Santorum makes the case against Mitt Romney’s “electability”

posted at 1:55 pm on January 12, 2012 by Tina Korbe

At a townhall event in South Carolina yesterday evening, Rick Santorum suggested that Mitt Romney really doesn’t have any special claim to electability. According to Santorum, Romney — as the preordained, “establishment,” moderate candidate — actually resembles, say, John McCain or Bob Dole (both South Carolina victors, by the way) more than he does Ronald Reagan. CNN Political Ticker reports:

“Governor Romney – he’s run three races, lost two,” Santorum said, touting his own electoral success in traditionally Democratic Pennsylvania.

“The first race he ran as a liberal, lost to Ted Kennedy. And he actually claimed to be to the left of Ted Kennedy on many issues when he did that. Secondly he ran as a moderate and got elected in Massachusetts – didn’t run for reelection. And then ran for president as a conservative. So it’s sort of multiple choice.”

Santorum then scoffed at claims that Romney is the most “electable” candidate.

“I love this – so he’s the most electable. Says who? Where’s he ever proven that?,” the former senator asked. “He’s the most electable because the establishment feels comfortable with him. Right? That’s it. Well they’re not going to feel comfortable with me.”

Santorum isn’t the first to make the case that his electoral record is equally as strong or stronger than Romney’s. Quin Hillyer of the Center for Individual Freedom has written the same:

Usually, at this level, past performance is as good an indicator as anything else. Well, Romney’s past electoral performance is decidely weak. In 1994, as Rick Santorum was pulling an upset to win a Senate seat in Pennsylvania, Romney was getting crushed by Ted Kennedy — in a race where Kennedy actually was seen, even three weeks out, to be far more vulnerable than usual, because the tawdriness of his nephew’s late-1991 rape trial (and his role therein) combined with the overall tawdriness of his long-running behavior, combined with a nationwide revolt against Democrats, made Massachusetts voters unusually open (according to all sorts of polls and focus groups) to replacing him. But, again, Romney got absolutely crushed.

In 2002, Romney won the governorship; in 2006, he chickened out of running for re-election; and in 2008, despite all sorts of financial advantages, he found a way to lose the Republican nomination fairly decisively to a seriously underfunded John McCain, losing a long string of individual primaries in the process.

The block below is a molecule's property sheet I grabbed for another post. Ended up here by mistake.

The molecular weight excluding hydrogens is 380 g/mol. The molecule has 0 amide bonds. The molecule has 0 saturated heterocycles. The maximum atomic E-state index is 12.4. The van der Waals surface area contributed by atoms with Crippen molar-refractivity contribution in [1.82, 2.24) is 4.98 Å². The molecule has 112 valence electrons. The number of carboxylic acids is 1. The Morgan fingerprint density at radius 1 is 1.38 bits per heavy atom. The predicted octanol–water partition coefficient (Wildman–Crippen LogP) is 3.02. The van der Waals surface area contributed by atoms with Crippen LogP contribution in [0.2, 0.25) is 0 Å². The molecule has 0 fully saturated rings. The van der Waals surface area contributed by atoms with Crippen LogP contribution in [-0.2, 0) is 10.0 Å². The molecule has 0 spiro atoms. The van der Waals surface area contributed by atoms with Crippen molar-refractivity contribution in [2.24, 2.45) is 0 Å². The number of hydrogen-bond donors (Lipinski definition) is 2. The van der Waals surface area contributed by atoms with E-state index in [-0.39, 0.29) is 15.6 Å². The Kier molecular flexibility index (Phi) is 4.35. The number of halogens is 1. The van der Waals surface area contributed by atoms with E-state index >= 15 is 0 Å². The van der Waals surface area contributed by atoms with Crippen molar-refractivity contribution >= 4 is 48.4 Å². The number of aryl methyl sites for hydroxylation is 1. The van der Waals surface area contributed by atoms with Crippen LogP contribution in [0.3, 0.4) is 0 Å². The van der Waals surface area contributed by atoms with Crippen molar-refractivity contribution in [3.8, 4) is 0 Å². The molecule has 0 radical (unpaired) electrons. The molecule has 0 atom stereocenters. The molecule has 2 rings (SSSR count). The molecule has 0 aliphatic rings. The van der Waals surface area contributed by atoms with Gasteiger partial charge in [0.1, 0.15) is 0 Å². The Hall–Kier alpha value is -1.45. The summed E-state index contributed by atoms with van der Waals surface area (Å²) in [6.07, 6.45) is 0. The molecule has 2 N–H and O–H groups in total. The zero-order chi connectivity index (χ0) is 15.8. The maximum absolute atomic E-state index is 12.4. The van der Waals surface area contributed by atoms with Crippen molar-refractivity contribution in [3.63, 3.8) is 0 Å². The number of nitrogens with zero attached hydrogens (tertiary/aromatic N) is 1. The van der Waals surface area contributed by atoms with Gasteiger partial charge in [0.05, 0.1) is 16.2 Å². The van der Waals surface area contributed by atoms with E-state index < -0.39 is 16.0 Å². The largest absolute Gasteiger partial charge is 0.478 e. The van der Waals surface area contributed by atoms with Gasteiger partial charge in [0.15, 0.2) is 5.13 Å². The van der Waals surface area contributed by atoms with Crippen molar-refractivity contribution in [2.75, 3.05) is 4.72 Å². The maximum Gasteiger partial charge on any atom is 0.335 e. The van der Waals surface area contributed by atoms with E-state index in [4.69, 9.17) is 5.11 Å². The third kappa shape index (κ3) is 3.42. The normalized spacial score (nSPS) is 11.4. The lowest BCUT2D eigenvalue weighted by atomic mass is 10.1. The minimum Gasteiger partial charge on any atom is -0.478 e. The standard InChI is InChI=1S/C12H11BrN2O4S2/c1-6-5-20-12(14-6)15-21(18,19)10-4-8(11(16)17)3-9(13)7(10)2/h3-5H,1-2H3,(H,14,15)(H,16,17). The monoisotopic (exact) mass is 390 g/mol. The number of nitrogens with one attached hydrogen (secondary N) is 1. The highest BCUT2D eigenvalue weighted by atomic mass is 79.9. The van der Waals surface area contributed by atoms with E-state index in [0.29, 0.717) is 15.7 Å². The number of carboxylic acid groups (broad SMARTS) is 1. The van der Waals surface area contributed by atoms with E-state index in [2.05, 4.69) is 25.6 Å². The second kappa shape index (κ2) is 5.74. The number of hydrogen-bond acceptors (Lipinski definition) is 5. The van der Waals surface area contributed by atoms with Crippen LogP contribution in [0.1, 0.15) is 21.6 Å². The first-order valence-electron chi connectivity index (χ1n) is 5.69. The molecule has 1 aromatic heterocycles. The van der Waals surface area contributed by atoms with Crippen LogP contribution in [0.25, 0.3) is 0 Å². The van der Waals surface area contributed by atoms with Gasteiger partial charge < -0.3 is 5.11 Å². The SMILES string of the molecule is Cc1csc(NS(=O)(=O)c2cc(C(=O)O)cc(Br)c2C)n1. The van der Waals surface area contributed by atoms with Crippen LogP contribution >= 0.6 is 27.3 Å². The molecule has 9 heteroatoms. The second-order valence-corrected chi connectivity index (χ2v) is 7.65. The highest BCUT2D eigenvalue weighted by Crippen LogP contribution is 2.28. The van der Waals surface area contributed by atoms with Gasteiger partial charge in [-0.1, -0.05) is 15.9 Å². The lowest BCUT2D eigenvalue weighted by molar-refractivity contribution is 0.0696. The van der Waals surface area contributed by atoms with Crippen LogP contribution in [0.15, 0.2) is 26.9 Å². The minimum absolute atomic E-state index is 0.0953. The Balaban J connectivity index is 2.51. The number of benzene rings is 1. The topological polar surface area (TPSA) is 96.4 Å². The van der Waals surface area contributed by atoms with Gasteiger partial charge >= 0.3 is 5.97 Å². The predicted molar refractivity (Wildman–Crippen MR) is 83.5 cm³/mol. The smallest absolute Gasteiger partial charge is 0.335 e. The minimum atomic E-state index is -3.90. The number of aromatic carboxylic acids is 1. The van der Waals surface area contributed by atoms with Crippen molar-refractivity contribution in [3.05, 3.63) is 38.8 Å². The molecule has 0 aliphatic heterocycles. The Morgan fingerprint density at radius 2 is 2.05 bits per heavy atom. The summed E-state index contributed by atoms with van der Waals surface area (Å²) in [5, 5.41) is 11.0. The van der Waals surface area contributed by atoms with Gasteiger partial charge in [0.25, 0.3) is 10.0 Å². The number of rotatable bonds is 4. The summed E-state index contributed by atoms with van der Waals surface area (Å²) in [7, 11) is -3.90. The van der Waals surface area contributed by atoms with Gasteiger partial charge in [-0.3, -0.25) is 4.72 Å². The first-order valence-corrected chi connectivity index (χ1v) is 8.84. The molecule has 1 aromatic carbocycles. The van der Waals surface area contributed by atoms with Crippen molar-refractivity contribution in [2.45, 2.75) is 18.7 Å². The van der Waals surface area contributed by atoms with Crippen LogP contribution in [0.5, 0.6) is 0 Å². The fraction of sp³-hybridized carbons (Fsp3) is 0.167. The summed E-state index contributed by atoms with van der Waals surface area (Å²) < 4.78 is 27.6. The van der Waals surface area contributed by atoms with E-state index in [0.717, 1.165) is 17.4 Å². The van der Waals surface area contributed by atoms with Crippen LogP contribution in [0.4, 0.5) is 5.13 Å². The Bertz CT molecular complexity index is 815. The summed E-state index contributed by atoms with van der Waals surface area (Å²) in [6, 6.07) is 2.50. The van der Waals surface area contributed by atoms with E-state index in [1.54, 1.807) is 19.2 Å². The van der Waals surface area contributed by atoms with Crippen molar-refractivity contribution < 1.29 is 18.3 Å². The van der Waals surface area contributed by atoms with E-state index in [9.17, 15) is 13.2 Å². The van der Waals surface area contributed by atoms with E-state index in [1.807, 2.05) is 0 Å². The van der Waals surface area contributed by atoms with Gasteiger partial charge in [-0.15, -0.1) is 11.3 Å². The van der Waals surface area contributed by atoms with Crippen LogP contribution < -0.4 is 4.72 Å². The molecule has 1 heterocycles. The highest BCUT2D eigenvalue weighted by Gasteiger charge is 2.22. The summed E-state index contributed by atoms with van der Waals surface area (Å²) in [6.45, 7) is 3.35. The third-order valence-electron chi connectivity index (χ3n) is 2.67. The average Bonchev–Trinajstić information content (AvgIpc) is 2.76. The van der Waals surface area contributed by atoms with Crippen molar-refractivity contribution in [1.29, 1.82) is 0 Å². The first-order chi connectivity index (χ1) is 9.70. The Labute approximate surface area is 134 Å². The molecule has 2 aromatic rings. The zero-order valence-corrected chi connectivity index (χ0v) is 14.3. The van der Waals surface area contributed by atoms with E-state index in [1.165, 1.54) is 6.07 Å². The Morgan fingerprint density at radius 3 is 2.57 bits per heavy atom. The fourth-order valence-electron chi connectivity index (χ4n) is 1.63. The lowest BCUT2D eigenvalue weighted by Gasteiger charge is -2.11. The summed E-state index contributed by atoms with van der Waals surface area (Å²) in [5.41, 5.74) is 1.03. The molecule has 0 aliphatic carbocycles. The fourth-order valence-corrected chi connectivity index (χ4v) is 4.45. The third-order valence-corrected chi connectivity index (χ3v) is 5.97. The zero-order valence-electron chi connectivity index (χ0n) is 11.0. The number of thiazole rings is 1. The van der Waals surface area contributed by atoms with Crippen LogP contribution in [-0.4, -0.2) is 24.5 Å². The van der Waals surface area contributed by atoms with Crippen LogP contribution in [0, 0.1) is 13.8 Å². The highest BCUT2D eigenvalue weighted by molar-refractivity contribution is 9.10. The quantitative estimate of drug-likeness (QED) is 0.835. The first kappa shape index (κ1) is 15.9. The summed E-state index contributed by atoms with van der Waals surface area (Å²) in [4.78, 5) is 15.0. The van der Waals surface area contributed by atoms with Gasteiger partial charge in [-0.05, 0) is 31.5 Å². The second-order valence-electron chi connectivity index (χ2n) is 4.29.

So, overall, his electoral record is 1-2 — or, if you count each state in 2008 as a separate contest, which might not be exactly fair, he’s something like 2-17. …

Which leaves, again, Santorum, having won four of five elections and overperformed so far on the presidential stage, and Romney, having so far lost two of three elections and badly underperformed on the presidential stage. So it makes no sense at all to assume that Romney is more electable in the fall against Barack Obama’s $800 million.

At the website RealReaganConservative.com, “Jack from Manhattan” makes a similar point:

The most insulting thing to conservatives about this argument is that it says that conservatism and electability are mutually exclusive. History says otherwise. Ronald Reagan, the standard bearer of modern conservatism, was unelectable. He was too conservative, a reactionary, and a deluded old fool who would bring about a nuclear war.

Of course he won two back-to-back landslides (44 and 49 states, respectively), and he did it, not by being a moderate, or seizing the center. No, on the contrary, Reagan did what Mark Steyn best describes. As Steyn points out, Reagan did not win by moving to the center. Rather, he moved the center towards him. That, Steyn says, is why Reagan was great. He knew how to speak to independents and centrists without losing his principles in the mix. He was a conservative who could move the center.

Romney has no such record. Candidates who have had success doing this are the unelectable Rick Santorum (in Pennsylvania, every bit as blue as Massachusetts, where he was successful in doing it four times) and the unelectable Michele Bachmann (in Minnesota, also every bit as blue as Massachusetts, where she was successful in doing it three times).

After New Hampshire, pundits proclaimed Santorum’s chances of actually winning the nomination to be slim to none. Polls show that Romney leads in South Carolina and Florida. That’s fine with me if voters actually prefer Mitt Romney to Rick Santorum and the other candidates — but if Romney is pulling away from the pack just because voters think he’s the most “electable,” that’s weak. Like many voters, my first priority is to beat Obama with anyone to the right of him — but, unlike many voters with that priority, I don’t necessarily think the way to do that is to try to predict a candidate’s electability. Instead, I’d rather we pick a candidate who can effectively make the case for conservatism to voters who might not otherwise hear it. Maybe that is Romney; his history at Bain has already begun an important debate about capitalism, and Romney is on the right side of it. But maybe it isn’t. Yes, national polls have indicated Romney is the only candidate who could beat Obama in a head-to-head match-up, but flip-flops are a significantly exploitable liability in the general no less than in a primary, whereas principled conviction is always attractive. No question Santorum has been more consistent than Romney — and that matters.


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